WARNING: This article contains graphic content and may affect those who have experienced sexual violence or know someone affected by it.
A Toronto court is hearing from a close friend of one of the complainants in the sex assault trial of Canadian musician Jacob Hoggard.
The woman says her friend, who is the second complainant in the case, called her shortly after the alleged sexual assault in November 2016 and sounded “distraught.”
She says she went to see her friend in person the following day and could barely recognize the woman she saw, noting her friend was limping and appeared to be in pain.
Earlier today, the defence finished its questioning of the second complainant. Neither of the complainants can be identified under a publication ban, nor can their friends and relatives.
WATCH | 2nd woman testifies about alleged sexual assault in Hedley frontman’s trial:
Hoggard has pleaded not guilty to two counts of sexual assault causing bodily harm and one of sexual interference, a charge that refers to the sexual touching of a person under 16.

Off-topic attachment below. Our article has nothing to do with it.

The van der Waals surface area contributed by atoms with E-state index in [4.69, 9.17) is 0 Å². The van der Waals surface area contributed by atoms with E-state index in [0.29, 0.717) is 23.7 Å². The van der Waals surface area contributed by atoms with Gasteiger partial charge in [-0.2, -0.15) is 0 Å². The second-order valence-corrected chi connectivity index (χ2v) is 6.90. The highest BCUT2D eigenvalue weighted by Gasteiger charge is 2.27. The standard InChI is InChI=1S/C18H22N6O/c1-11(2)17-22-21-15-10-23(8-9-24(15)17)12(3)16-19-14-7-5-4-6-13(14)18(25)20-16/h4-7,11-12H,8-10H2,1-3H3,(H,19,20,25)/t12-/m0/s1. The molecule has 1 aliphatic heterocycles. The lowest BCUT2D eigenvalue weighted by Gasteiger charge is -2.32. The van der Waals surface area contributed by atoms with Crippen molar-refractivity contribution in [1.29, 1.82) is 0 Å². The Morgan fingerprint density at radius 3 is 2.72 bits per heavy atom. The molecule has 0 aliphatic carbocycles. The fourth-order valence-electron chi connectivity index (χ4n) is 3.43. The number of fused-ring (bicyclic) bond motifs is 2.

An agreed statement of facts says Hoggard had a sexual encounter with each complainant on separate occasions in the fall of 2016.
The second complainant, who is from Ottawa, testified earlier this week that she came across the Hedley frontman on the dating app Tinder in November 2016 and, later that month, agreed to meet him in Toronto where they planned to have sex.
She said once she joined him at a hotel, Hoggard raped her anally, vaginally and orally, and at one point choked her hard enough she thought she might die.
Defence lawyers have suggested she was injured during consensual sex and made up rape allegations after Hoggard lost interest in her.
The other complainant, who was 16 at the time, has testified Hoggard raped her vaginally and orally, and attempted to do so anally, in September 2016.
Support is available for anyone who has been abused or assaulted. You can access crisis lines and local support services through the Ending Violence Association of Canada database. The Canadian Women’s Foundation’s Signal For Help is a silent, one-handed gesture to use in a video call to indicate that you are at risk of violence at home. If you’re in immediate danger or fear for your safety or that of others around you, please call 911.